I then renamed the folder that I just copied and then copied it back to the original drive, and again got about the same time, with only a few seconds difference.

    I timed my boot from Windows from the time the OS takes over, all the way to the desktop, and it took about 35 seconds. I do NOT have any bloatware or junk on my system.

    Finally, I enabled RAID 0 for these two drives. Now the same version of Windows boots up in about 25 seconds (not as fast as you'd think). Also, copying the same folder from my 3rd hard drive to my RAID 0 drives is taking 1 minute and 45 seconds. The seek time itself may be still slow, but once you get the data going, it'll definitely help out.
    Reply
  • qepsilonp - Monday, October 31, 2011 - link

    I play eve online and i can be running at any given time 3 clients of eve a music player / video / or a text to speech program a browsing client with usually 5 - 7 tabs and sometimes i even want to be able to extract files at the same time I think for that kind of usage RAID 0 would be very worth it, did you even consider a lot of users do multiple demanding tasks at once? Reply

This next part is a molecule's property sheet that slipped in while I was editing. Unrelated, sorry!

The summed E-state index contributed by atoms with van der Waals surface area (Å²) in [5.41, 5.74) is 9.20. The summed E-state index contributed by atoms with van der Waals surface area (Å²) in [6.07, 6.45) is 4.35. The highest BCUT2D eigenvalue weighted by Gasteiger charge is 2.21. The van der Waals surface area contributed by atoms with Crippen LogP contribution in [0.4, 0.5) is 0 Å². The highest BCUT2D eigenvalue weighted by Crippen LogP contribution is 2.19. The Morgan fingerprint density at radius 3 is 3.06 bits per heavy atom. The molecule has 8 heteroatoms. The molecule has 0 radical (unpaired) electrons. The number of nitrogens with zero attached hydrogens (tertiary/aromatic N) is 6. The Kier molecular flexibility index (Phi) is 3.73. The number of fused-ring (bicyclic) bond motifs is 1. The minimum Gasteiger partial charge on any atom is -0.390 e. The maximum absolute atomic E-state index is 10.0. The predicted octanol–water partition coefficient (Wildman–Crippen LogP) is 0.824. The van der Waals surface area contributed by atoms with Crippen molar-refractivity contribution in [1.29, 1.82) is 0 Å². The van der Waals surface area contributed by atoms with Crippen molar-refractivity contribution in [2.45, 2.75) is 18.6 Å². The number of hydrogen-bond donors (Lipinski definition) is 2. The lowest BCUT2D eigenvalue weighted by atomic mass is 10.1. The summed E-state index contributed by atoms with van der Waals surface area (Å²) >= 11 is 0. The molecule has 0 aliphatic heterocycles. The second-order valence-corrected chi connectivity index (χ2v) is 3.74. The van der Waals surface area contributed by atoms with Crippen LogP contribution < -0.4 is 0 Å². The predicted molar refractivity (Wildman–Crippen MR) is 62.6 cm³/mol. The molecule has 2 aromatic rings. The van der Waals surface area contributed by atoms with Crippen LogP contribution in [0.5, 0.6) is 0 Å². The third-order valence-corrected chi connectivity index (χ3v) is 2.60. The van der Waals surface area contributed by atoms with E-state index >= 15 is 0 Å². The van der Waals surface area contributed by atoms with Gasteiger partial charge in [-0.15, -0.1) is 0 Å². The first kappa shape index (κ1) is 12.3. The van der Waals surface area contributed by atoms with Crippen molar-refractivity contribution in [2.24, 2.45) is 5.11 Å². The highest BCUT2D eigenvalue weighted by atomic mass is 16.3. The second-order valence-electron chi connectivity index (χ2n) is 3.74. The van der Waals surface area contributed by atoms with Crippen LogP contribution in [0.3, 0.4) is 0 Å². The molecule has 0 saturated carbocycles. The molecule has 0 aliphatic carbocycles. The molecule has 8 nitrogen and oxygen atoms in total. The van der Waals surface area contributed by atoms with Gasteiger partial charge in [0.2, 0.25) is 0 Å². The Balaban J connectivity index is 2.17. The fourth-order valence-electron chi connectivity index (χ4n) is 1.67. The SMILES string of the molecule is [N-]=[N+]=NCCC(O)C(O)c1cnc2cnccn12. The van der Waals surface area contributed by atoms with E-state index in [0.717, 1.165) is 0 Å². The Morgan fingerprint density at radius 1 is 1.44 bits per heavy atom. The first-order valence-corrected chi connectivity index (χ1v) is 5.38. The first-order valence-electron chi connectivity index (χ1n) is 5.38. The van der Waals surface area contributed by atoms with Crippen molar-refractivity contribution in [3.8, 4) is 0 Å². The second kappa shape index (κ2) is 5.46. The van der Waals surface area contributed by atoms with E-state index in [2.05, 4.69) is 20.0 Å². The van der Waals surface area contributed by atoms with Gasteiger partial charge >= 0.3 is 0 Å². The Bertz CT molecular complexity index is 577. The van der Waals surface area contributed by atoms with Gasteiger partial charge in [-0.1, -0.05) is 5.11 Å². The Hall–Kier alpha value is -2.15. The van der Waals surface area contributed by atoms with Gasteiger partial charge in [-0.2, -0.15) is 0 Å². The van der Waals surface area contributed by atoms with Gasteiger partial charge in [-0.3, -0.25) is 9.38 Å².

• qepsilonp - Saturday, November 05, 2011 - link

    while yes when running one application RAID 0 is usually useless but when like me most of the time you are using 2-3 clients of a heavily HDD relent game where sometimes it takes a while to get the files for the 3D images and sometimes because of that your they wont show up on the screen for sometimes 5 seconds and i know its not anything else but the HDD because i have a new computer and the only piece of hardware that hasn't been updated is the HDD and im still getting it.

    if i was able i would also be running a HD movie or have my computer read a book to me with a text to speech program or be playing music and also maybe extracting something with Winrar you cant tell me that with all those IO's that RAID 0 wouldn't help at all, considering the game im playing is eve online and when i jump in and a gate can have 1000 ships on it thats maybe 32 different ships types which have to be gotten from the HD which is probably something like 100mb times 2 - 3 thats 64 to 96 IO's thats if theres isnt multiple files that need to be called up for 1 ship type so yeah I think in the deck top for power users there is a place for RAID 0
    Reply